- Inside the blade, select the Update Management option in the Operations section;
- Proceed with the solution activation, making sure to enter the workspace and automation account created previously;
- Press the Enable button to complete the activation;
NOTE: as indicated in the following technical note, once the solution is activated, each system will be displayed as Hybrid Runbook Worker within the System hybrid worker group section of the Hybrid worker groups panel.
- Access the All services -> Automation Account section and select the automation account indicated above in the VM configuration;
- Select the Update Management option and verify that the configured VM is visible;
NOTE: it may be necessary to wait about 15 minutes before viewing the VM in the relevant section.
- Using the Add Azure VMs and Add non-Azure machine buttons, you can add additional systems to the solution;
To schedule updates on the various systems included within the solution, it is necessary to follow the steps below:
- Create a new Schedule Update Deployment through the appropriate button;
- Selecting the Groups to update or Machines to update option within the new blade, it will be possible to introduce the VMs within the new deployment;
NOTE: On this solution it is possible to have, as a target, dynamic groups of virtual machines, generated by queries based on native Azure concepts (such as Resource Group, Location and Tags). As for systems not in an Azure environment, it is possible to add these systems dynamically to the distribution through specific searches saved on Azure Monitor.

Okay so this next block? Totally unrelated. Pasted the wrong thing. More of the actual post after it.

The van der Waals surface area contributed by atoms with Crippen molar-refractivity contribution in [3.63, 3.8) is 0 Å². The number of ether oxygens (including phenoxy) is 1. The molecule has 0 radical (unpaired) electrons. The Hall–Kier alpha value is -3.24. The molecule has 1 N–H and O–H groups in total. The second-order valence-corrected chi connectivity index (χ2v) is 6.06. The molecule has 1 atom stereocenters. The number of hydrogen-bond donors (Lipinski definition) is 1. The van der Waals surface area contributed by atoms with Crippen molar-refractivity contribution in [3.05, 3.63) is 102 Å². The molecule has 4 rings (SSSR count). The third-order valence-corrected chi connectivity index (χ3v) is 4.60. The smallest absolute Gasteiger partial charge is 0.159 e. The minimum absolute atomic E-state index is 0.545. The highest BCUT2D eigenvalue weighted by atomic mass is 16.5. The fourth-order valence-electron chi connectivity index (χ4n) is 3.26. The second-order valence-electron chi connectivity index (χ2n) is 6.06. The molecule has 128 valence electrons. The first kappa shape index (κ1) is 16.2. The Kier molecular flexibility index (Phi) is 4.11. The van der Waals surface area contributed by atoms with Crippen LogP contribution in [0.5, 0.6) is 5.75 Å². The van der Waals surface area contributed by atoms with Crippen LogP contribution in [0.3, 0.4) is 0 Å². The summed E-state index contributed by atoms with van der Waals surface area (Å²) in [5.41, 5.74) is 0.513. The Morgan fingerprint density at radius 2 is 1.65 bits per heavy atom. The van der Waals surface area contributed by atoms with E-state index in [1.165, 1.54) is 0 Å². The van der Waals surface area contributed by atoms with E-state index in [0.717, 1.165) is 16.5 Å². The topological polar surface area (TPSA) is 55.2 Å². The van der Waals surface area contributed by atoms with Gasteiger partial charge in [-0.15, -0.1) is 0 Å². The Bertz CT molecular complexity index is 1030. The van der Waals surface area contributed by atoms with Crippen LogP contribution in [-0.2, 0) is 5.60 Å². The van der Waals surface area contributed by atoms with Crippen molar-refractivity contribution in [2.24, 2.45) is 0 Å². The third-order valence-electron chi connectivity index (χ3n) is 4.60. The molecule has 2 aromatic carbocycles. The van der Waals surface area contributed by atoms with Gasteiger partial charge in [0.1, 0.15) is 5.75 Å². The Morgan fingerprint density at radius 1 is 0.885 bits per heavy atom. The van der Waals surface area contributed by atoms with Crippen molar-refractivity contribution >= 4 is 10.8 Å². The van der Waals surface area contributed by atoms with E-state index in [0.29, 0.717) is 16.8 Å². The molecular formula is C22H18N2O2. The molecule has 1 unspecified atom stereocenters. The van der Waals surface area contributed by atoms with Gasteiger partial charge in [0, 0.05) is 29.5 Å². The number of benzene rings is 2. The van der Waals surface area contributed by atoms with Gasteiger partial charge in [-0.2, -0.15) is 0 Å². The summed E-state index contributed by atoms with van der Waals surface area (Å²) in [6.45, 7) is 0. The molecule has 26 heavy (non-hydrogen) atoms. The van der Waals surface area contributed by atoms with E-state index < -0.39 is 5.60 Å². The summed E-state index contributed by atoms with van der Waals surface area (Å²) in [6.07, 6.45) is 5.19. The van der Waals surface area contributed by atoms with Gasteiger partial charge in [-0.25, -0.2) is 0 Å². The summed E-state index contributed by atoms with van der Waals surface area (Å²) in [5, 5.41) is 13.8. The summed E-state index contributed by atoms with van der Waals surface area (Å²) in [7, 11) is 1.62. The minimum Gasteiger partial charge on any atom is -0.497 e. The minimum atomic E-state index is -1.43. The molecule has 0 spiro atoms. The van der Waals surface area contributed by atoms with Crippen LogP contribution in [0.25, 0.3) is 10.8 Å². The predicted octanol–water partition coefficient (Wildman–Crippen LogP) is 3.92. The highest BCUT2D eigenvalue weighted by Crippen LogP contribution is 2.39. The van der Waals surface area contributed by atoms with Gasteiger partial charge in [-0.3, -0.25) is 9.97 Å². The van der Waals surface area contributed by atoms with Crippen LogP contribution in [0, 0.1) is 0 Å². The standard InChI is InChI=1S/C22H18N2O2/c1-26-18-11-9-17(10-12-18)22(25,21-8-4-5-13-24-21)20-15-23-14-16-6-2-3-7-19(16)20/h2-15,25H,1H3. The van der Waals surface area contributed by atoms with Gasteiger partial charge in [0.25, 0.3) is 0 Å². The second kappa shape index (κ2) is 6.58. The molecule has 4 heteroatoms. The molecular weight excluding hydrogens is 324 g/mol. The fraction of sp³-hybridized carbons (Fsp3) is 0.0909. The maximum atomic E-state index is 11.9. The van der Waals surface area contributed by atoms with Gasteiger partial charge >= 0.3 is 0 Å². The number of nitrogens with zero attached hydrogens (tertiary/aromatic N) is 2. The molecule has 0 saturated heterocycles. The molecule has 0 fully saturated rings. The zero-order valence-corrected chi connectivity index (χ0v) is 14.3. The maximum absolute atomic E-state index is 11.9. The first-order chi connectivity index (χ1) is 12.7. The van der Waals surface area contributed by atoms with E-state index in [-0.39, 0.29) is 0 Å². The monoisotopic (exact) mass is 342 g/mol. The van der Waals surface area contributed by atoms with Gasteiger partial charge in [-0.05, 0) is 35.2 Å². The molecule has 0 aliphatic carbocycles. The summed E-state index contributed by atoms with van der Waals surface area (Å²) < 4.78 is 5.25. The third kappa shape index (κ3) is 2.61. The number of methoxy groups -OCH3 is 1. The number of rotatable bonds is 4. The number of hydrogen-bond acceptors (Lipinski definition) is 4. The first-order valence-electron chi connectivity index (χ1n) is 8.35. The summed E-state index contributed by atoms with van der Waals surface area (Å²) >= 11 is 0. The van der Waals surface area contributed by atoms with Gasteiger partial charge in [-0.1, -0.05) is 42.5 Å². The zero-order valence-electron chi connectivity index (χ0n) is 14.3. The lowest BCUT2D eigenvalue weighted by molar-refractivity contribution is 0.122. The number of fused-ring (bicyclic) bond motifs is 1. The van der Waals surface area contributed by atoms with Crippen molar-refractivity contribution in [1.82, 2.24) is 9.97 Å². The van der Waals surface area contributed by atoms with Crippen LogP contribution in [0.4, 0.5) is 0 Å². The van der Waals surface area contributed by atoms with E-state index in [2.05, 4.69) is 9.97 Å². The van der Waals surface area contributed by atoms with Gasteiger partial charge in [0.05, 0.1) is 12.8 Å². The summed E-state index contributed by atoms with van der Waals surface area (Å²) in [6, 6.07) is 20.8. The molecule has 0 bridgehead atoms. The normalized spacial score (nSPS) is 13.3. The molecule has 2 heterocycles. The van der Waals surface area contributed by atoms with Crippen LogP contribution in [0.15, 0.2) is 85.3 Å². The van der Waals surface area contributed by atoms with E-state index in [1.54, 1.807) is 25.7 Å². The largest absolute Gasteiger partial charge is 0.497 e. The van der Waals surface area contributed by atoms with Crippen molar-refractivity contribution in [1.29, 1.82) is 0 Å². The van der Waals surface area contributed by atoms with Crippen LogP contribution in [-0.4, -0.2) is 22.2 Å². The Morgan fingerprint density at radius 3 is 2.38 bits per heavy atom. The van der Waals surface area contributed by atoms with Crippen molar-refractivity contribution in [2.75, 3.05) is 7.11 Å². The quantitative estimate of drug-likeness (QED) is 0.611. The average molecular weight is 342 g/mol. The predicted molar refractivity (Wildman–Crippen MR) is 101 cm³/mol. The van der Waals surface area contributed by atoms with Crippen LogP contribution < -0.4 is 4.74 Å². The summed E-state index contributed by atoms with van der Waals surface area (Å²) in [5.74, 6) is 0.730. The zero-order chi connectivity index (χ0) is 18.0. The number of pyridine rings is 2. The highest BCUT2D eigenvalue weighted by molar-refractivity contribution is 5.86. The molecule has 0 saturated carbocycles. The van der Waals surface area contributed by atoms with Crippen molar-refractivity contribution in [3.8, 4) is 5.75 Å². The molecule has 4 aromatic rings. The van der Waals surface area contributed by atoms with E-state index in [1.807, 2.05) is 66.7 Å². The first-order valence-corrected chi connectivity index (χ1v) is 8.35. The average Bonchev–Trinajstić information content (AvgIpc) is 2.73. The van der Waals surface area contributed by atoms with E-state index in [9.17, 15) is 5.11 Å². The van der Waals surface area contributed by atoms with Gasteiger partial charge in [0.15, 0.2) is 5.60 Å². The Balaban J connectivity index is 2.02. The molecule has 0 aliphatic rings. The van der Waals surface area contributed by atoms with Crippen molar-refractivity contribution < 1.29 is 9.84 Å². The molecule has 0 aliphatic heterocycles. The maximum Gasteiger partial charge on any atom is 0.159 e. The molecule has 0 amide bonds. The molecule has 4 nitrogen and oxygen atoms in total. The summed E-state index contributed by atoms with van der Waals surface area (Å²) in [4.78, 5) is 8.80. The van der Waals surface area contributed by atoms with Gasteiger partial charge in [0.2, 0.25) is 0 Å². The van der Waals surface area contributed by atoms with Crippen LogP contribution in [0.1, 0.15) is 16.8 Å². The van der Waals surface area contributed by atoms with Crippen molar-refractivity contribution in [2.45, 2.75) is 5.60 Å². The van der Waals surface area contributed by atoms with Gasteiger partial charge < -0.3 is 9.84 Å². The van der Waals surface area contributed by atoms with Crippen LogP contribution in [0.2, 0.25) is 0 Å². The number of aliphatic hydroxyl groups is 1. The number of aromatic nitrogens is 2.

- Within the Update Classifications drop-down menu, you can define the type of updates to be authorized;
- Selecting the Include / Exlude Updates option, you can define which updates must be applied and which, if any, excluded from the application (eg: operating system upgrade);
- Through the Schedule settings option, the day and time at which the updates will be applied will be defined;
NOTE: One of the very useful features present in the solution is the Pre / Post-Scripts one; this feature allows you to automatically perform one or more tasks before and after the update process.
- Once the configurations are finished, press the Create button;
Check Updates status
On the days and at the defined time, a runbook will be run to allow the system to be updated; to consult the execution of deployments, access the History section and select the relevant deployment:
In this section you can view the updates installed on the VMs and the status of the latter; in the event that the deployment ends in error, you can access the All Logs section to determine the causes of the problem in installing updates.
Here are some useful references to the official Microsoft documentation:
- Update Management solution in Azure
- Manage updates and patches for your Azure VMs
- Cross-tenant update deployments
Azure Update Management is the optimal solution to allow the update of Windows and Linux systems in Cloud (and non-Cloud) environments where the introduction of Microsoft Endpoint Configuration Manager is too expensive in technical and economic terms.